New Report Offers Pathways to Reduce Plastic Pollution Entering Ocean

A new report[1] released today raises the alarm on the need to act now to prevent the tripling of plastic pollution washing into the oceans by 2040.

The report — authored by The Pew Charitable Trusts and SYSTEMIQ — prioritizes the elimination of all avoidable plastic and the implementation of reuse and refill systems, stating this “offers the biggest reduction in plastic pollution, often represents a net savings and provides the highest mitigation opportunity in greenhouse gas emissions.”

Oceana’s plastics campaign director, Christy Leavitt, released this statement following today’s announcement:

“The single most effective way to save our oceans and climate from plastic’s destructive wake is by stopping the problem at the source. Continuing to rely on inadequate solutions like recycling to reverse this crisis is like trying to mop up water from an overflowing bathtub while the faucet is still running — we need to turn off the tap.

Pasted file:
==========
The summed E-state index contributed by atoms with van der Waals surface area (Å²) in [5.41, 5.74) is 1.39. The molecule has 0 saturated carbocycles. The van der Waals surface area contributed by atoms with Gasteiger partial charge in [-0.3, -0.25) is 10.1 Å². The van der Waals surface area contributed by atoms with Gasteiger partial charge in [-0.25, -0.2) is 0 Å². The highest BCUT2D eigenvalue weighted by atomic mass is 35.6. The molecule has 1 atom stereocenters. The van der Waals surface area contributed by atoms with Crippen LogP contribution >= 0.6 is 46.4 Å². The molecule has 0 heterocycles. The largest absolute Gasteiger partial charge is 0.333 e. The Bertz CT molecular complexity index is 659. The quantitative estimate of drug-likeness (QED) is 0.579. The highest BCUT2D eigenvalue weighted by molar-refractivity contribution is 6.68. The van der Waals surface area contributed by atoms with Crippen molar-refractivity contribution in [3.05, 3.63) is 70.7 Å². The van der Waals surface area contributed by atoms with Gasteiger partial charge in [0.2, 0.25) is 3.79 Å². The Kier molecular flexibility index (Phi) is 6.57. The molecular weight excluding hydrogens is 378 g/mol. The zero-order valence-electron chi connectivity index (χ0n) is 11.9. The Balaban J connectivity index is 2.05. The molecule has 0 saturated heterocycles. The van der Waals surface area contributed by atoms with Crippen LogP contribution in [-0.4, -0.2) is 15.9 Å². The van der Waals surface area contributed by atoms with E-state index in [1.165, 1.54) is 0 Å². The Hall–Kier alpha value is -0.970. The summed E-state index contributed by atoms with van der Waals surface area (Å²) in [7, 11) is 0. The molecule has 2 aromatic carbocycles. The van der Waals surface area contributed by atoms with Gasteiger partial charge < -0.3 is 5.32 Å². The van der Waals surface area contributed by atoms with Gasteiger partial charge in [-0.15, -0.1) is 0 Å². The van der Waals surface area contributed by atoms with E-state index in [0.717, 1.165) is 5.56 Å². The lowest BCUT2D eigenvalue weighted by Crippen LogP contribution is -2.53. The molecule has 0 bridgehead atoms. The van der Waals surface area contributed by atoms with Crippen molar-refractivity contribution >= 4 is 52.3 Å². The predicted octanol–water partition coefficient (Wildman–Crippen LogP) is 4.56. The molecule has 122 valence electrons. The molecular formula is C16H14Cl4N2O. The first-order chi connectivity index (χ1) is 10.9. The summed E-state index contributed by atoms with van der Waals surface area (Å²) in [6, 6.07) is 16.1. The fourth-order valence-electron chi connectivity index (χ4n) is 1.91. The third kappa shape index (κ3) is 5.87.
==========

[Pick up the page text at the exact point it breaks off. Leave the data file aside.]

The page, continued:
This new report’s evidence of source reduction’s effectiveness strongly reinforces what the industry has ignored for far too long: The throwaway culture cultivated by companies selling disposable plastic products is not sustainable. Moving forward will require a shift away from unnecessary single-use plastic to refillable and reusable alternatives, and making that pivot is feasible only with bold action from policymakers and industry.

While the report emphasizes source reduction, it also recommends some strategies that pose real risks to environmental and public health. Because of the pollution released by incineration and chemical recycling, these waste-management ‘solutions’ should not be considered responsible pathways in curbing plastic waste.

The amount of plastic entering our ocean is projected to triple by 2040, according to the authors of this study, so maintaining ‘business as usual’ is not an option. To counter plastic’s ever-growing threat to our blue planet and our future, we need companies to cut ties with this persistent pollutant and start thinking outside of the disposable box — now.”

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